Meanwhile, at the other end of the goofing-around scale, nothing connotes serious music more than a rock band tuning up to E, orchestra-style. Though given the large cast that Flowers of Hell brought, it might be useful to make sure everyone's on the same page. The ever-changing lineup was, this time out, ten-members wide — although a couple of those came and went for specific songs.

Still, with double bass, flute and trumpet there was a lot of room for flourishes here, and plenty opportunities for frontman Greg Jarvis to experiment with arrangements and textures. The set would contain mostly covers, as this was apparently a chance to work out the live kinks on some material destined for a covers album.

To that end, Jarvis had some guest vocalists on hand, including Ostrich Tuning's Ami Spears singing lead on "Walk on the Wild Side", recast as a slowed down, violin-led blues dirge. But that seemed lively compared to the awesome drone of "Muchomůrky Bílé" (written by Egon Bondy and Mejla Hlavsaa of the Plastic People of the Universe), which came off a bit like a super-downcast "Pale Blue Eyes". I believe its title is rendered in English as "Destroying Angel", though Jarvis delivered the vocal in the original Czech.

From their own songbook, the band tackled "Sympathy for Vengeance" and an four-minute excerpt from "O", the "synesthesia symphony" which comprised the whole of their last album. Both of those integrated the composed, symphonic elements to the rockband chassis that propelled them along. Those were nestled amongst covers — some more familiar (Dylan, Van Morrison, and, rather intriguingly, Klaatu), and others less so, like Paradise Motel's "Daniel".2

After closing with the Velvets' "Run Run Run", Jarvis admitted they had one more, and the set finished with an extended, Patti Smith-ified "Gloria" with some good violin sawing — just a couple steps away, sorta, from being an Easter gift.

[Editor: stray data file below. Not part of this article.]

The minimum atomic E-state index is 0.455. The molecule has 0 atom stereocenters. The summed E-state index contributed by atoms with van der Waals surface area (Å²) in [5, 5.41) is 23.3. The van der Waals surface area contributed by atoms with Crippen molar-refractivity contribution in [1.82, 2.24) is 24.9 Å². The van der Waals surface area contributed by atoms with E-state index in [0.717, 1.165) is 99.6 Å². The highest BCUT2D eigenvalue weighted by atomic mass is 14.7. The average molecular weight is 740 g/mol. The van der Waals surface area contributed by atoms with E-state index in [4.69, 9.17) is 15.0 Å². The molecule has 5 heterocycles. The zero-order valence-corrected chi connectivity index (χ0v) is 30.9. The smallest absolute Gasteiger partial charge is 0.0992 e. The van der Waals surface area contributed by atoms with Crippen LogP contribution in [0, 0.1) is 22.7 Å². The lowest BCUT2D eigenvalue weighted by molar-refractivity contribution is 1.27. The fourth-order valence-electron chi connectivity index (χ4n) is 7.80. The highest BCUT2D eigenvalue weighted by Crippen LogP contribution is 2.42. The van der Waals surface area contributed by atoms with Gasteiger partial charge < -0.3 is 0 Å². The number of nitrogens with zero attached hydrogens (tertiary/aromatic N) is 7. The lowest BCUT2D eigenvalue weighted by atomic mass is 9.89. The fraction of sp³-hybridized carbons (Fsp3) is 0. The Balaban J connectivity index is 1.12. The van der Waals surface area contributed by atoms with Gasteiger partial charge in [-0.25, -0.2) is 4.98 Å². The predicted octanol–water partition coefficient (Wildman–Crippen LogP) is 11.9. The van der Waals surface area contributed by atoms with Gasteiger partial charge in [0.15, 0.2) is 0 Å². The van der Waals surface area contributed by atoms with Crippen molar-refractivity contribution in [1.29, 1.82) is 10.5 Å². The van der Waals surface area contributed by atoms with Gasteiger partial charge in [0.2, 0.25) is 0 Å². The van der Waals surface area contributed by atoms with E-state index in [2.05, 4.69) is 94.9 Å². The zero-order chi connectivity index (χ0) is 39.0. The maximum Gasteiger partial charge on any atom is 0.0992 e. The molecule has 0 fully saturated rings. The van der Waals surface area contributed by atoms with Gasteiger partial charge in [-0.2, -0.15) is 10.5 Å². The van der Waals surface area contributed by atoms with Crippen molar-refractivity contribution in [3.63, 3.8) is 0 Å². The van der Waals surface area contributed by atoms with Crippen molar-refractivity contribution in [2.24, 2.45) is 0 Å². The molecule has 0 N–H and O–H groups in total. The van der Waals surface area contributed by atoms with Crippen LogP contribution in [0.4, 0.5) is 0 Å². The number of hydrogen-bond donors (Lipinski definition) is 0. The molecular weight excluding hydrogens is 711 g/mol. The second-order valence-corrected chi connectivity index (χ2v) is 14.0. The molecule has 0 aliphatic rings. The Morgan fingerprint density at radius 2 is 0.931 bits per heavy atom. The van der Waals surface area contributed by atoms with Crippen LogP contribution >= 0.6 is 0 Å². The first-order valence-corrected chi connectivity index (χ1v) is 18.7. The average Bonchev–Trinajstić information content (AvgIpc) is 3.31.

Listen to a track from this set here.

1 The band's self-titled full-length is now available, and having perfected these songs and this sound, there's some indications that the band is already shedding this skin and becoming something else entirely.

2 Two of the members of this Australian group used to be in the London incarnation of Flowers of Hell.

Recording: Julie Doiron

Artist: Julie Doiron

Song: Heartbeats*

Recorded at The Garrison (Crosswires #1), February 26, 2012.

Julie Doiron - Heartbeats

Full review to follow. "The heart must be strong / the heart beats on." I realize that I just posted something from Julie with this power-packed lineup, but on seeing them again, they had even more of a will-to-rock. Also: Julie debuted this brand-new song. This was also the first instalment of Doc Pickles' new Crosswires series, which'll be happening every Sunday at The Garrison from now on.

* Thanks to a commenter for passing along the title to this one.

Sunday, February 26, 2012

Recording: Scud Mountain Boys

Artist: Scud Mountain Boys

Song: Lift Me Up

Recorded at Lee's Palace, February 25, 2012.

Scud Mountain Boys - Lift Me Up